The Correlation between Halo Mass and Stellar Mass for the Most Massive Galaxies in the Universe
AuthorTinker, Jeremy L.
Brownstein, Joel R.
Masters, Karen L.
Montero-Dorta, Antonio D.
Olmstead, Matthew D.
AffiliationUniv Arizona, Steward Observ
galaxies: luminosity function
MetadataShow full item record
PublisherIOP PUBLISHING LTD
CitationThe Correlation between Halo Mass and Stellar Mass for the Most Massive Galaxies in the Universe 2017, 839 (2):121 The Astrophysical Journal
JournalThe Astrophysical Journal
Rights© 2017. The American Astronomical Society. All rights reserved.
Collection InformationThis item from the UA Faculty Publications collection is made available by the University of Arizona with support from the University of Arizona Libraries. If you have questions, please contact us at firstname.lastname@example.org.
AbstractWe present measurements of the clustering of galaxies as a function of their stellar mass in the Baryon Oscillation Spectroscopic Survey. We compare the clustering of samples using 12 different methods for estimating stellar mass, isolating the method that has the smallest scatter at fixed halo mass. In this test, the stellar mass estimate with the smallest errors yields the highest amplitude of clustering at fixed number density. We find that the PCA stellar masses of Chen et al. clearly have the tightest correlation with halo mass. The PCA masses use the full galaxy spectrum, differentiating them from other estimates that only use optical photometric information. Using the PCA masses, we measure the large-scale bias as a function of M-* for galaxies with logM(*) >= 11.4, correcting for incompleteness at the low-mass end of our measurements. Using the abundance matching ansatz to connect dark matter halo mass to stellar mass, we construct theoretical models of b(M-*) that match the same stellar mass function but have different amounts of scatter in stellar mass at fixed halo mass, sigma(logM*). Using this approach, we find sigma(logM*) = 0.18(+0.01) (-0.02). This value includes both intrinsic scatter as well as random errors in the stellar masses. To partially remove the latter, we use repeated spectra to estimate statistical errors on the stellar masses, yielding an upper limit to the intrinsic scatter of 0.16 dex.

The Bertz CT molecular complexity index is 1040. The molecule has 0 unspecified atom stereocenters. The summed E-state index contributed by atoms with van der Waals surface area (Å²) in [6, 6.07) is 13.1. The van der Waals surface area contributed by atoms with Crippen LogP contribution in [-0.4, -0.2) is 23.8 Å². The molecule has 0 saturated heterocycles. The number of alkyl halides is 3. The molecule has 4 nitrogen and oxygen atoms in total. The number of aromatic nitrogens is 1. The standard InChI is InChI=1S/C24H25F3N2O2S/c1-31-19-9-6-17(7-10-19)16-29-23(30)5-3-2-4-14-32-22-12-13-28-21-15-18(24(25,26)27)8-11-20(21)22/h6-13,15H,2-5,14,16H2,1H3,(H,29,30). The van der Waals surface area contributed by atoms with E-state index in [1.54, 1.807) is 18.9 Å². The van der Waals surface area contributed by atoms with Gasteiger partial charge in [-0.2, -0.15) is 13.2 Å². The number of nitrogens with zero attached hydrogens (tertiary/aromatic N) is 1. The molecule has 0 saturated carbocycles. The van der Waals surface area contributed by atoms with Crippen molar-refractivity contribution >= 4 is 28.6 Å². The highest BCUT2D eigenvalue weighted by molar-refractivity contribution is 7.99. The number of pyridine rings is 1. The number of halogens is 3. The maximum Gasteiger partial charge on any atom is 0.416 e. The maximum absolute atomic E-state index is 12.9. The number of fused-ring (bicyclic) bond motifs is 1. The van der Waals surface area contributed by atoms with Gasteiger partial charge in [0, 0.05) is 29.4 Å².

VersionFinal published version
SponsorsNSF [AST-1612085]; Alfred P. Sloan Foundation; U.S. Department of Energy Office of Science; Brazilian Participation Group; Carnegie Institution for Science; Carnegie Mellon University; Chilean Participation Group; French Participation Group; Harvard-Smithsonian Center for Astrophysics; Instituto de Astrofisica de Canarias; Johns Hopkins University; Kavli Institute for the Physics and Mathematics of the Universe (IPMU)/University of Tokyo; Lawrence Berkeley National Laboratory; Leibniz Institut fur Astrophysik Potsdam (AIP); Max-Planck-Institut fur Astronomie (MPIA Heidelberg); Max-Planck-Institut fur Astrophysik (MPA Garching); Max-Planck-Institut fur Extraterrestrische Physik (MPE); National Astronomical Observatory of China; New Mexico State University; New York University; University of Notre Dame; Observatario Nacional/MCTI; Ohio State University; Pennsylvania State University; Shanghai Astronomical Observatory; United Kingdom Participation Group; Universidad Nacional Autonoma de Mexico; University of Arizona; University of Colorado Boulder; University of Oxford; University of Portsmouth; University of Utah; University of Virginia; University of Washington; University of Wisconsin; Vanderbilt University; Yale University
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